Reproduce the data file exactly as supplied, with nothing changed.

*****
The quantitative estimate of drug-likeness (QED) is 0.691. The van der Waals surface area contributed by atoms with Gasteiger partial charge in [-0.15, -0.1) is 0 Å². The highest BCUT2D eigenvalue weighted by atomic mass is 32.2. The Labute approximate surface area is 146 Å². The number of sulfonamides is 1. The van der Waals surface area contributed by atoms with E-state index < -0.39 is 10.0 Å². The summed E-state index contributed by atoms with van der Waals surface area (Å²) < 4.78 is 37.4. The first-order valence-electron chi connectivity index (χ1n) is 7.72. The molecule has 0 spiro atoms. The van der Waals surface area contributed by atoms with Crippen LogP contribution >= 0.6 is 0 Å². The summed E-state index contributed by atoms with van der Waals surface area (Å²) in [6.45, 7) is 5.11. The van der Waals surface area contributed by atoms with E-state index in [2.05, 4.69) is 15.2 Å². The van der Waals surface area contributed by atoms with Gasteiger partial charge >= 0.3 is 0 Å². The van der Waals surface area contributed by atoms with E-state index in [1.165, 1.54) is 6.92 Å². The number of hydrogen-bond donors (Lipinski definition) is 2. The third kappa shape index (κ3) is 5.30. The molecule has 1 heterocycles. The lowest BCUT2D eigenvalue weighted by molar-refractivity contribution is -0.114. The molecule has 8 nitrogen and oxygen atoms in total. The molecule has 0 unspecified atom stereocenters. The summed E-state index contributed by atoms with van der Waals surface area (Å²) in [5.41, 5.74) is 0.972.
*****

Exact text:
The quantitative estimate of drug-likeness (QED) is 0.691. The van der Waals surface area contributed by atoms with Gasteiger partial charge in [-0.15, -0.1) is 0 Å². The highest BCUT2D eigenvalue weighted by atomic mass is 32.2. The Labute approximate surface area is 146 Å². The number of sulfonamides is 1. The van der Waals surface area contributed by atoms with E-state index < -0.39 is 10.0 Å². The summed E-state index contributed by atoms with van der Waals surface area (Å²) < 4.78 is 37.4. The first-order valence-electron chi connectivity index (χ1n) is 7.72. The molecule has 0 spiro atoms. The van der Waals surface area contributed by atoms with Crippen LogP contribution >= 0.6 is 0 Å². The summed E-state index contributed by atoms with van der Waals surface area (Å²) in [6.45, 7) is 5.11. The van der Waals surface area contributed by atoms with E-state index in [2.05, 4.69) is 15.2 Å². The van der Waals surface area contributed by atoms with Gasteiger partial charge >= 0.3 is 0 Å². The van der Waals surface area contributed by atoms with E-state index in [1.165, 1.54) is 6.92 Å². The number of hydrogen-bond donors (Lipinski definition) is 2. The third kappa shape index (κ3) is 5.30. The molecule has 1 heterocycles. The lowest BCUT2D eigenvalue weighted by molar-refractivity contribution is -0.114. The molecule has 8 nitrogen and oxygen atoms in total. The molecule has 0 unspecified atom stereocenters. The summed E-state index contributed by atoms with van der Waals surface area (Å²) in [5.41, 5.74) is 0.972.